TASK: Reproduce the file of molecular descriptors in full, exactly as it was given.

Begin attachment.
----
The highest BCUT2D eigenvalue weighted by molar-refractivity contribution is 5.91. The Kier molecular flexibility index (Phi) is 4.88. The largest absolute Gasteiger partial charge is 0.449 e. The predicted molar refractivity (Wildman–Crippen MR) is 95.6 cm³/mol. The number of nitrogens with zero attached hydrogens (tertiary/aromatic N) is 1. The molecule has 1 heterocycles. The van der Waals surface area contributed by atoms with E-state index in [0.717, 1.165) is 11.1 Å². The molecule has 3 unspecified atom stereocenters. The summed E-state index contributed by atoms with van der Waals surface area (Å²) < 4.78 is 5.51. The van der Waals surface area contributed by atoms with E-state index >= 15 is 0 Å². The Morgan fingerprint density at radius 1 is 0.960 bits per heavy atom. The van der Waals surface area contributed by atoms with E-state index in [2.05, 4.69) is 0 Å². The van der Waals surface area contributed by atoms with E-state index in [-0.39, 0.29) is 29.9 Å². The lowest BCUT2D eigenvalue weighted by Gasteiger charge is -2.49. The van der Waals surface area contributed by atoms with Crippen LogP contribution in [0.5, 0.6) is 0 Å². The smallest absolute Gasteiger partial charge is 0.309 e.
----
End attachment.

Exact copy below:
The highest BCUT2D eigenvalue weighted by molar-refractivity contribution is 5.91. The Kier molecular flexibility index (Phi) is 4.88. The largest absolute Gasteiger partial charge is 0.449 e. The predicted molar refractivity (Wildman–Crippen MR) is 95.6 cm³/mol. The number of nitrogens with zero attached hydrogens (tertiary/aromatic N) is 1. The molecule has 1 heterocycles. The van der Waals surface area contributed by atoms with E-state index in [0.717, 1.165) is 11.1 Å². The molecule has 3 unspecified atom stereocenters. The summed E-state index contributed by atoms with van der Waals surface area (Å²) < 4.78 is 5.51. The van der Waals surface area contributed by atoms with E-state index >= 15 is 0 Å². The Morgan fingerprint density at radius 1 is 0.960 bits per heavy atom. The van der Waals surface area contributed by atoms with E-state index in [2.05, 4.69) is 0 Å². The van der Waals surface area contributed by atoms with E-state index in [-0.39, 0.29) is 29.9 Å². The lowest BCUT2D eigenvalue weighted by Gasteiger charge is -2.49. The van der Waals surface area contributed by atoms with Crippen LogP contribution in [0.5, 0.6) is 0 Å². The smallest absolute Gasteiger partial charge is 0.309 e.